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Sao Paulo Fashion Week: Between Optimism and Fear
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London Unveils Men’s Season Schedule
November 01st, 2012 @ 00:36 AM
Azzaro Releases Castello Branco
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Brazil’s New London Pop-Up
September 21st, 2012 @ 7:20 PM
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September 12th, 2012 @ 7:19 PM
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Berluti Opens to Big-Time Business in London
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Stefano Pilati Back with a Bang at Zegna
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Hugo Boss Wows in Berlin, Plans for New York
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Armani Conquers China, Chastises the Pope
June 01st, 2012 @ 11:53 AM
Michael Stipe's "Relics" Immortalize the Ephemeral
June 27th, 2008 @ 2:37 PM - New York
There was something appropriate about a show of bronze sculptures on view in the black box space that is the newest Rogan store. Housed in the former Bouwerie Lane Theater, a historic cast iron building on the Bowery in lower Manhattan, the store's dramatic interior, intensified by a sweltering late-June heat, provided the backdrop for R.E.M. frontman Michael Stipe's latest turn as a sculptor in "Relics," an exhibition of his bronze castings, which opens to the public June 27 for one month.
"Michael and I had been talking it over for a while," said designer Rogan Gregory, who said he plans to do specially curated collaborations in the new Bowery space on a regular basis, to bring a different kind of element to the retail environment. In particular, he'd like to highlight the space's history as a theater.
"I don't want to pretend that it's not a commercial endeavor," said Gregory. "We opened this as a retail store. But the Bowery is known for its nightlife, and for its music. I like doing things that are interdisciplinary, across mediums."
Gregory, who also designs furniture, made the steel boxes and benches on which Stipe's bronze sculptures are displayed: A stack of bronze cassette tapes are strewn across a low bench, like forgotten mixtapes dumped from a cardboard box, while rows of bronze Holga cameras line the top of another pedestal as though frozen in time in a post-apocalyptic window display. The display boxes are not solid cubes - instead, they function almost like the interior of a camera obscura, with slanted walls lined with mirrors forming an illusion of depth, a technique also utilized in the store on an architectural scale.
The result is an exhibit that feels something like an undiscovered archaeological site - maybe a lost building in a 20th century version of Pompeii, say - or a secret, back-room museum show.
In creating the cast bronze sculptures, Stipe looked to objects from his personal collection that signified a transitory moment. A polaroid camera, for instance, revolutionized photography by allowing anyone to instantly develop their own photos. A cassette tape signals the moment when a listener could create their own playlist of songs, no longer reliant on just the radio to provide a varied sequence.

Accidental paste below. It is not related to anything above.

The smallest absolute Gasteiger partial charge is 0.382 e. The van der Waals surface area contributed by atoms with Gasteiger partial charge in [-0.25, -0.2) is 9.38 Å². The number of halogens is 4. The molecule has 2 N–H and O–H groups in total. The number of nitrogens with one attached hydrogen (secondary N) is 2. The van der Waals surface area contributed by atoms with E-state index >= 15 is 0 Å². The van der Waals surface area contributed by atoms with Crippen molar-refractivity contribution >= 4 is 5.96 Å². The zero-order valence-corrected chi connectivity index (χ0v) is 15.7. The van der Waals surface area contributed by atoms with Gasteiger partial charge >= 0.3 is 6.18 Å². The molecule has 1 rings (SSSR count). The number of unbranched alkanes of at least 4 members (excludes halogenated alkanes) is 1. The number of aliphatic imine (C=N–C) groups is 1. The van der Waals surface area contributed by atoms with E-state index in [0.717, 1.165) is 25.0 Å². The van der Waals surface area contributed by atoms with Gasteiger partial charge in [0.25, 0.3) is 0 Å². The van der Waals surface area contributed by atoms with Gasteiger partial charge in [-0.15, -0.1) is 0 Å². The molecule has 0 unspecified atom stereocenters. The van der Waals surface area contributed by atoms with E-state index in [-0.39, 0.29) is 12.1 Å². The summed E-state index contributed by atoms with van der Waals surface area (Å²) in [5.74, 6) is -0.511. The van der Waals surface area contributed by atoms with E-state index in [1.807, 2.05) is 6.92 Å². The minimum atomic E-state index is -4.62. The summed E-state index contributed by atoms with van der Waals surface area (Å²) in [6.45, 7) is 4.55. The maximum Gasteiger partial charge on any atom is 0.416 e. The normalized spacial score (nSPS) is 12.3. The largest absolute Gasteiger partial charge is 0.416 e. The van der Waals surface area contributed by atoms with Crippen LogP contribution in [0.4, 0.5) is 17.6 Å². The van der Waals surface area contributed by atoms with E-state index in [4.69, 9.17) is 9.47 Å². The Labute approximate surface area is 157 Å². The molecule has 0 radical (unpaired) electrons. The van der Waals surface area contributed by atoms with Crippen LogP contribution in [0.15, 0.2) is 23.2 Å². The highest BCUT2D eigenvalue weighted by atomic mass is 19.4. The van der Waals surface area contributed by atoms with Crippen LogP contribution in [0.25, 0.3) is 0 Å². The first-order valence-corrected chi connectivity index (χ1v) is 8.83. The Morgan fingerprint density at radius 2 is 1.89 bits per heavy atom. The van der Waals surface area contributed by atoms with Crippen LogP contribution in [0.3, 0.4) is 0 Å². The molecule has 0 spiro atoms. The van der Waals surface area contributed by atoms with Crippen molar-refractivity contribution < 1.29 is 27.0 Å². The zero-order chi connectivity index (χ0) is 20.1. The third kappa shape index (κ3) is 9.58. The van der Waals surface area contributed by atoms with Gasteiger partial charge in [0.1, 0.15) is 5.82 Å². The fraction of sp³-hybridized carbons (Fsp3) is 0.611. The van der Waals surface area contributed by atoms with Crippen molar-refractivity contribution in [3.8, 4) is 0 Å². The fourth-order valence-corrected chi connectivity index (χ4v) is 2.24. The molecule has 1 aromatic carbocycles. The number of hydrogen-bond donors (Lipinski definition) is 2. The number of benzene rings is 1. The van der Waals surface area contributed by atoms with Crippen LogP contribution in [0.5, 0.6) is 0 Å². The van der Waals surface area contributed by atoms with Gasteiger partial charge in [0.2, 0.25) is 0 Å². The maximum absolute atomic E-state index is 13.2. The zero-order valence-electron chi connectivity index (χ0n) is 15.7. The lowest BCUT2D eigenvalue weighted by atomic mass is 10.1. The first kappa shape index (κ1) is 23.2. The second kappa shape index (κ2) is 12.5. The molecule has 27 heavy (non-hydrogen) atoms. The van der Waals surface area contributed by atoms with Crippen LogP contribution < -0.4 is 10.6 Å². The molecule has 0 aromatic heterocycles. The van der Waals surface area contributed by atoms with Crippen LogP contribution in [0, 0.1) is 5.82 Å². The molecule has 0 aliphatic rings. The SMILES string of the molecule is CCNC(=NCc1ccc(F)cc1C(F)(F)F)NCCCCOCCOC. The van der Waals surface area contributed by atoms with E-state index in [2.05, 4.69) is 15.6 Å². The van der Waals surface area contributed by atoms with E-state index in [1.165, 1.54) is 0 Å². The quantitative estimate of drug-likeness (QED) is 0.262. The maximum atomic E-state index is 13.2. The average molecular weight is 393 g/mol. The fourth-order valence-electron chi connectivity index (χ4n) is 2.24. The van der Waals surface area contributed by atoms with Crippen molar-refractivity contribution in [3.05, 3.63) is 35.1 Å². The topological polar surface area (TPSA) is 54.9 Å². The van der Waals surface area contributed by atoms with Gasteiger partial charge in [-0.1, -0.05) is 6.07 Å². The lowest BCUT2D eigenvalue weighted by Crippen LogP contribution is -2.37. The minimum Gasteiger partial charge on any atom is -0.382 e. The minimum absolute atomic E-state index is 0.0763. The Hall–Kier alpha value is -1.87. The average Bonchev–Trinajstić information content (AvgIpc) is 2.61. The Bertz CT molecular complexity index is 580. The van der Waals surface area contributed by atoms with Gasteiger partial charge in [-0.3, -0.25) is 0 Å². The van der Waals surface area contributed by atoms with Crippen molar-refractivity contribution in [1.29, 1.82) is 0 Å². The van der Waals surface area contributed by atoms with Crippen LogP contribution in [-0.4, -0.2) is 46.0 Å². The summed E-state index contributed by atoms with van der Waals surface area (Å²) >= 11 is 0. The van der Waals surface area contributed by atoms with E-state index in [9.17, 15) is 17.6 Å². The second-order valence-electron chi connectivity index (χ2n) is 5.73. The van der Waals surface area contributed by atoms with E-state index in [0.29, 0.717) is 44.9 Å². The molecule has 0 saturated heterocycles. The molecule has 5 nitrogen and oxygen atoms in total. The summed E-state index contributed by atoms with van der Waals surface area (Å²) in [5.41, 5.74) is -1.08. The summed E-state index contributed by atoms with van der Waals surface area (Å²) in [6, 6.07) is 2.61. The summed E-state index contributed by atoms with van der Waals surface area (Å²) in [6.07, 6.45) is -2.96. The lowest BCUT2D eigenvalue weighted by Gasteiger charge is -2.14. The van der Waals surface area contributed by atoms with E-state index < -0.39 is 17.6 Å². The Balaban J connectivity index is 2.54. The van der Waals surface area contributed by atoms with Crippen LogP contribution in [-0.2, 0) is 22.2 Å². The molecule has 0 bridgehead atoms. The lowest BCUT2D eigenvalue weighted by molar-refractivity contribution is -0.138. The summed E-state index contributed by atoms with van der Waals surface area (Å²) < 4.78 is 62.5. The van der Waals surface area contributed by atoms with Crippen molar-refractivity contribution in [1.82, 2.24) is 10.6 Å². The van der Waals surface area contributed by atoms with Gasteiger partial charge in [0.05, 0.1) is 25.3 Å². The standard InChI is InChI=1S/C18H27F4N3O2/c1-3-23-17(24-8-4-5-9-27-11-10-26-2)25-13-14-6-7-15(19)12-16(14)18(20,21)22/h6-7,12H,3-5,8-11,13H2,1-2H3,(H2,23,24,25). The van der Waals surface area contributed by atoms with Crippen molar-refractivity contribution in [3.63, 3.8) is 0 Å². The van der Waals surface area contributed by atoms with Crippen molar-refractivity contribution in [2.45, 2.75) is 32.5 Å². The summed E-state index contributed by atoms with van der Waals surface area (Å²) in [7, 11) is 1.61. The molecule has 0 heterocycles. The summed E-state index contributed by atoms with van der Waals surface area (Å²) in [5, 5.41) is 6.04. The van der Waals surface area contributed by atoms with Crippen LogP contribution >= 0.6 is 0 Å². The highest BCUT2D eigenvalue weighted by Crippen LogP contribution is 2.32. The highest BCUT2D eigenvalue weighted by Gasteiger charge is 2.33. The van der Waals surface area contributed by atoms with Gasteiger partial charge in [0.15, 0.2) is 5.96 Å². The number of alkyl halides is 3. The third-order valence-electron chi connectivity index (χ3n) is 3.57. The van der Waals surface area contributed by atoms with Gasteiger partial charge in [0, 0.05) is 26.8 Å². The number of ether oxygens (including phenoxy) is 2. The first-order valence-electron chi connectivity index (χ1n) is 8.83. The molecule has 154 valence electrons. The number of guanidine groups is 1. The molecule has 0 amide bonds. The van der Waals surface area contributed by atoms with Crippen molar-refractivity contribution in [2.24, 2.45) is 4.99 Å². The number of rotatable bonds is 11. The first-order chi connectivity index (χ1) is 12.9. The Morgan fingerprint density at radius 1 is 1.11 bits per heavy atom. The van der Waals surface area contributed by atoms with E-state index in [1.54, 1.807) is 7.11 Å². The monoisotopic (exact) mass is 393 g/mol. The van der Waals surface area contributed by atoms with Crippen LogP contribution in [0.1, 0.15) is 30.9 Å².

"I followed the same process that I use with my songwriting: First thought, best thought," explained Stipe, on how he selected what to cast. "I chose objects that really resonated with me. It's a very personal show, with things that meant a great deal to me at one point."
To cast the objects in bronze, said Stipe, he had to destroy the original objects.
"The destruction then becomes another level of removing oneself of any sentimentality," added Stipe. The objects, as relics, could take on a new life outside his memories, "allowing it to just be an object," he said.
"Everything is ephemeral," said Stipe. "Whatever feels very current now may become outdated in 10 years."
Stipe walked over to an iTouch embedded into the floor of the store, with a three dimensional rendering of the first telephone answering machine, an now-obsolete object that completely changed communication. "For the first time, you could screen your calls," said Stipe.
Yet despite the ephemerality of the original objects he cast, Stipe's sculptures in effect become placeholders of a collective memory, literally bearing the weight of their legendary moments in the history of technology. Throwaway hollow plastic casings are immortalized as heavy, solid bronze.
While the sculptures themselves aren't for sale, ("I have no idea," said Stipe, when asked what he'll do with them after the show closes) Stipe did design a limited edition Rogan button-down shirt that is for sale in the shop.
Or, in the "Gangs of New York" tradition of the Bowery, one could try to snag one of the cardboard boxes that were stacked up outside the store like cast-offs, printed to look like radio alarm clocks emblazoned with the words "Rogan vs. Stipe."
"I'm sure the boxes will be gone by the morning," said Gregory. "They're being eyed up right now."